Another slightly improved, prior-art technique is based on specifications that can be used to generate source code at both sender and receiver ends using appropriate tools. Then the framework created out of these specifications using the generated code is used to build maps and validation rules. One example of this method is well-known Web services, which can be automatically generated from Web service description language (WSDL) using tools such as Microsoft®.NET platform development tools, IBM® webservices toolkit for web services, and the like. Web services may accept one or more input data from partners and exposes some application logic processing using this data. Input data that are electronically transferred using these Web services are known as “payloads”. Definition of these payloads can be specified as schema definition such as XML schema, which is part of the WSDL itself. WSDL is not specifically designed for input data document specification, but for description of entire web service itself. Payloads exchanged using Web service may be as simple as single primitive data element or may be a complex business document such as an invoice or purchase order.

Another example of automated source code generated approach to B2B specification method is automated trading partner agreements or “TPA”s, developed by IBM® corporation. A trading partner agreement or TPA is a document that describes the general contract terms and other parameters under which two or more business partners communicate electronically for a particular set of business transactions. XML notations to represent TPAs are provided by XML notation known as tpaML (trading partner agreement markup language). Once complete and agreed-upon TPA has been created, the tpaML document is processed by a code generator at each business entity to generate software to control subsequent B2B transactions between these partners.

All of above prior-art methods expose great amount of specification details or attributes as described with reference to FIG. 1 to partners and even though source code generation helps to some extent, entire attributes of input data is made “public”. These attributes are custom programmed by each partner on their middleware or translator systems. This causes any minor modification to input data specification requiring change across entire integration landscape and involves all participating entities (partners). Some of well-known middleware software is Vitria.RTM., IBM Cross worlds.RTM. Gentran.RTM., Webmethods.RTM. and Microsoft BizTalk server. RTM.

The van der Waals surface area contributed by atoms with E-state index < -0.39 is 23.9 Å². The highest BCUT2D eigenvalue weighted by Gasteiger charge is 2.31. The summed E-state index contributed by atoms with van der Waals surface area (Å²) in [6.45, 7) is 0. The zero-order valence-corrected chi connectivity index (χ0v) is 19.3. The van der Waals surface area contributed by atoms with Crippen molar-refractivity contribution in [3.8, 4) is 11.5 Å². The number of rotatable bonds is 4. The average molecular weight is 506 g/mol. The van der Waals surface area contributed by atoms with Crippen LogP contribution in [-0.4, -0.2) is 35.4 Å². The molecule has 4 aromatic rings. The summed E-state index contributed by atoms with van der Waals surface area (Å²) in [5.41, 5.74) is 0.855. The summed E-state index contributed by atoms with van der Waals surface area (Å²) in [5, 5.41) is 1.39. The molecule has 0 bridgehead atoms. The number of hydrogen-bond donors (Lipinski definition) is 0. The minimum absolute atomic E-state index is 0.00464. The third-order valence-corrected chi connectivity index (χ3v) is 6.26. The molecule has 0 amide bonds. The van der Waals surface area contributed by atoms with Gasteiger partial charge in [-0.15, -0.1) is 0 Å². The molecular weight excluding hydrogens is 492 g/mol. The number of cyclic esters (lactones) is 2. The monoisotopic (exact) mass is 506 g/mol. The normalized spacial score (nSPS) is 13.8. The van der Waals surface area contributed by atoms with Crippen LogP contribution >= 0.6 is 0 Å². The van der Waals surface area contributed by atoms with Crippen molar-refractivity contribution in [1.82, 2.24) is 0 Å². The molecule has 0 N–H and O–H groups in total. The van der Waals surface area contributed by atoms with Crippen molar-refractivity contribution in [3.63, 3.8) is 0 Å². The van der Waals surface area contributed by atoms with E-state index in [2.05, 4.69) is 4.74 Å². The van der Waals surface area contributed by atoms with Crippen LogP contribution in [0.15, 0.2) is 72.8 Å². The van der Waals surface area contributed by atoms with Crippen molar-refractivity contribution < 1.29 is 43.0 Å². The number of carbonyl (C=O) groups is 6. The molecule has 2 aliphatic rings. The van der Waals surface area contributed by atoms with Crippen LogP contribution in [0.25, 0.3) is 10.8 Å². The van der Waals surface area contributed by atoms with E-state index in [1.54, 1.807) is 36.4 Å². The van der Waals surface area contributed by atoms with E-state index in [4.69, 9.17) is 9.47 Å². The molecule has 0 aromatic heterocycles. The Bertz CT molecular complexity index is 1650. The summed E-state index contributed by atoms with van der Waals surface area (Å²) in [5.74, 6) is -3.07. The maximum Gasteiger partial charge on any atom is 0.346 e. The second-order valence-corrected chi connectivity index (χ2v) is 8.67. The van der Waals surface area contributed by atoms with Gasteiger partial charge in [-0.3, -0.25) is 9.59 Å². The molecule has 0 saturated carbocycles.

Prior-art specification methods expose attributes of input data as described in FIG. 1 to partners to greater extent and depends upon partners for implementing these attributes. Since entire specification is made “public” in prior-art methods, they tend to create tightly coupled integration landscape that is tied to a specific standard and hardwired business rules. Any changes to these specifications—however minor it may be, and whether it impacts the business portion of the specification or not—require all involved partners to modify their maps and programs on middleware systems. This is time consuming, expensive and require high amount of coordination with partners. In some cases it is practically impossible. For example, companies using EDI for long time require lot of effort and cost to switch to XML based systems. This is because EDI standard or attribute 110 is “exposed” and “imposed” on partners by making this attribute of input data specification public to implementing partners.

Referring now to FIG. 1 again, validation rules 104 are typically implemented in middleware systems that “maps” source data to the input data (target data) of specifying entity. By not implementing these rules in middleware or similar systems causes receiving entity to receive invalid input data that increases cost and decreases efficiency of automated integration. On other hand, implementing them in middleware of each partner's system creates tightly coupled system that are not easy to change in case of changes to validation rules and increases dependency with partners.

Drawbacks of prior-art method are further described in greater detail in following sections. FIG. 2 depicts a block diagram of prior-art methods of specifying a input data document specification from a specifying business entity 200 or first business entity 200 or “Company-A” to one or more business partners 250 or second business entities 250 or trading partners 250. For example, consider that 200 provides specification of electronic invoice input data document to partners 250 such that 200 can receive electronic invoices from partners 250. According to one prior-art, input data or business document specification 202 may be a manual providing textual details of how to send the invoice electronically to first business entity 200 from partners 250. This manual may be based on EDI X12 810 standard or may be one of the XML standards such as chemXML, RosettaNet, cXML and the like. Assuming that 202 is based on EDI X12 810, specification 202 contains details which are described in terms of various segments, fields, loops and other syntactical structure built around X12 810 standards. Actual business data and rules are buried within this technical jargon.